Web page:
Technical Updates

Providing you with the latest technical information

The following “Wagyu Technical Updates” have been pulled from past editions of the Wagyu Update Magazine and contain valuable information regarding the entire Wagyu Sector.

 

THIRD & FOURTH GENERATION WAGYU PROVEN SIRES

August 2021 – Issue 78

This article challenges two long-held myths in the Wagyu Sector. The first is that only the Foundation Sires (first generation sires out of Japan) are proven sires for carcase traits. The second is that having raw carcase data for the sires in your herd is the most important information relating to that sire’s genetic merit.

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WHAT DO PREFECTURES TELL US ABOUT THE GENETICS OF WAGYU CATTLE IN AUSTRALIA

August 2021 – Issue 78

Prefectures are the term used to indicate where in Japan Wagyu cattle originated from, where the animals which came to Australia were sourced from. There were at least 7 prefectures included in the original import of animals into Australia. Reducing the available diversity from the 364 individuals down to 7 prefectures or bloodlines results in a significant loss of useful pedigree information that is beneficial for managing genetic gain and maintaining genetic diversity.

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IMPROVE YOUR BREEDING DECISIONS WITH MATESEL

August 2020 – Issue 75

The decision of which bull to mate with which cow impacts the rate of genetic improvement, inbreeding levels and overall profitability of a herd. MateSel is software which uses pedigree, $Index and EBV information to create suggested mating lists based on nominated candidate sires and dams to increase the genetic merit of the progeny while containing inbreeding in the herd.

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WHAT HAPPENED TO SHIGESHIGETANI’S MARBLE SCORE EBV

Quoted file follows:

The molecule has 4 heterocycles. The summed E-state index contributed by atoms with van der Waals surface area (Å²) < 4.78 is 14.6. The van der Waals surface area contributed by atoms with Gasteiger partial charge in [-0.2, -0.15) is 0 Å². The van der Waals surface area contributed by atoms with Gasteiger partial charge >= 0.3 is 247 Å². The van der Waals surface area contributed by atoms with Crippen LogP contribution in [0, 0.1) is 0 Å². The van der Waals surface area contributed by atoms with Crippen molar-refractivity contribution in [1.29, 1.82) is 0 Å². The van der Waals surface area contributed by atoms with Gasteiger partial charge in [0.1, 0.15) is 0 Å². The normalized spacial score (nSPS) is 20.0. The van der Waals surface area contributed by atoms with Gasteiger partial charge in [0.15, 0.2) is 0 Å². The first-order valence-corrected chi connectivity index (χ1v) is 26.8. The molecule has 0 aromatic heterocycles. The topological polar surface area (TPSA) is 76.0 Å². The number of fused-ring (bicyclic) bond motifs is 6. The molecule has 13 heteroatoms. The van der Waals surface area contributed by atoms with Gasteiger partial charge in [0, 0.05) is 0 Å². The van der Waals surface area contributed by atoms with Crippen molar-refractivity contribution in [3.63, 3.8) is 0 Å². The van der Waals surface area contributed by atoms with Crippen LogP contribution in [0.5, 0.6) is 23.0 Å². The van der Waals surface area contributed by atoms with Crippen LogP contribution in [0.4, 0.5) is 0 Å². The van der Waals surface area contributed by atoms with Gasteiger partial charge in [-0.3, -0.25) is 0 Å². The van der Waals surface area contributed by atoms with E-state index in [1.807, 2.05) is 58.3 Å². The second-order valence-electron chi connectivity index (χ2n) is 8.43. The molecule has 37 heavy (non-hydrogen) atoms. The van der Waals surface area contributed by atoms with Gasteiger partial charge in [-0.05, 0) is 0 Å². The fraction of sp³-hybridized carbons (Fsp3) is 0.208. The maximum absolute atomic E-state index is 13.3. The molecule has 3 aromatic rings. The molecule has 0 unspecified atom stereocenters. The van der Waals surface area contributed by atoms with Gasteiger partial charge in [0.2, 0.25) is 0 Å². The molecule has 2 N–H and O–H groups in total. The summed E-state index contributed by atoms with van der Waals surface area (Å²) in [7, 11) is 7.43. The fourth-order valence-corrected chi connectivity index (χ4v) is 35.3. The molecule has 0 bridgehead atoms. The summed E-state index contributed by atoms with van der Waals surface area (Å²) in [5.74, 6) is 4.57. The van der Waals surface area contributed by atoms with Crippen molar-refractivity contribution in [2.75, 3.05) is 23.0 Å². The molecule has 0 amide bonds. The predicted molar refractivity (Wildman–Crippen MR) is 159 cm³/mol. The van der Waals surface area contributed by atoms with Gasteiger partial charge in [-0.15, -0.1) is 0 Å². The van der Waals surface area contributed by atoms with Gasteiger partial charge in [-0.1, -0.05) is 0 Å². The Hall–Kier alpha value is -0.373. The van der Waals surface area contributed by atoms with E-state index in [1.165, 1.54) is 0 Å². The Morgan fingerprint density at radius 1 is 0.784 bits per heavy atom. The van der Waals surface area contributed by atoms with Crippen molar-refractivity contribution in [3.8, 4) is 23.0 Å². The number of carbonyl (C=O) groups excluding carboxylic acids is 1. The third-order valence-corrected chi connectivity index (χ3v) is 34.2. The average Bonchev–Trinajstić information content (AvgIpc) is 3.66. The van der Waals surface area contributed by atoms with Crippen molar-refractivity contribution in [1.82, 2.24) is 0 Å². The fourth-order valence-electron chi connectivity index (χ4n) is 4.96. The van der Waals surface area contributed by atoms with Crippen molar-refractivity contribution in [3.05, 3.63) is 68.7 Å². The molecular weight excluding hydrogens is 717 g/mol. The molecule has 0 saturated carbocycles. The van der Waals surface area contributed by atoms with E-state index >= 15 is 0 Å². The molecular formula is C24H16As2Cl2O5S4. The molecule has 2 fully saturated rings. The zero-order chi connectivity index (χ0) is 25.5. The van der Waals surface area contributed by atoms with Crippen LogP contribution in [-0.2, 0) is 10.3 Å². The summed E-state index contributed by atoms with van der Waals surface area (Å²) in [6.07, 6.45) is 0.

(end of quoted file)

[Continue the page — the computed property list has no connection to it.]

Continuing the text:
January 2021 – Issue 76

An animals breeding value is often defined as its genetic merit, and while it is not possible to define its true breeding values, Estimated Breeding Values (EBVs) give us a good indication of the potential of an animal. The EBV of an animal is determined by the data provided for that animal, genotypes and phenotypes, including the data of progeny and relatives.

Large chunks of performance data are often submitted to AWA by members, and these can cause the EBVs of animals to fluctuate quite significantly. As an example, an additional 46 carcase records added to the system caused a change of +1.0 to Shigeshigetani’s (WKSFP1593) Marble Score EBV.

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DIVERSITY BRINGS GENETIC STRENGTH

April 2020 – Issue 74

Often breeders look to use genetics which are closely related to concentrate on desirable characteristics, and genetics which have worked for them in the past. There are positives to using inbreeding techniques in a breeding operation, however there are risks associated: inbreeding depression in production traits, reduction in genetic diversity and increase homozygosity of recessive conditions.

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WHY MORE PERFORMANCE DATA

January 2020 – Issue 73

Carcase data has been a large contributor to the improvements seen in Wagyu BREEDPLAN over the last few years. The records have boosted accuracies for carcase EBVs for a large number of sires with progeny that had carcase data recorded. The information used to calculate EBVs can be categorised into three main contributors; genetic merit of related animals, the genotype of the animal and then performance data recorded.

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BREEDPLAN AND YOU

April 2019 – Issue 71

There is a misconception that only large herds have the scale to make performance recording for submitting data to Wagyu BREEDPLAN effective. Performance recording is in fact valuable for all herd sizes and is the key to genetic progress.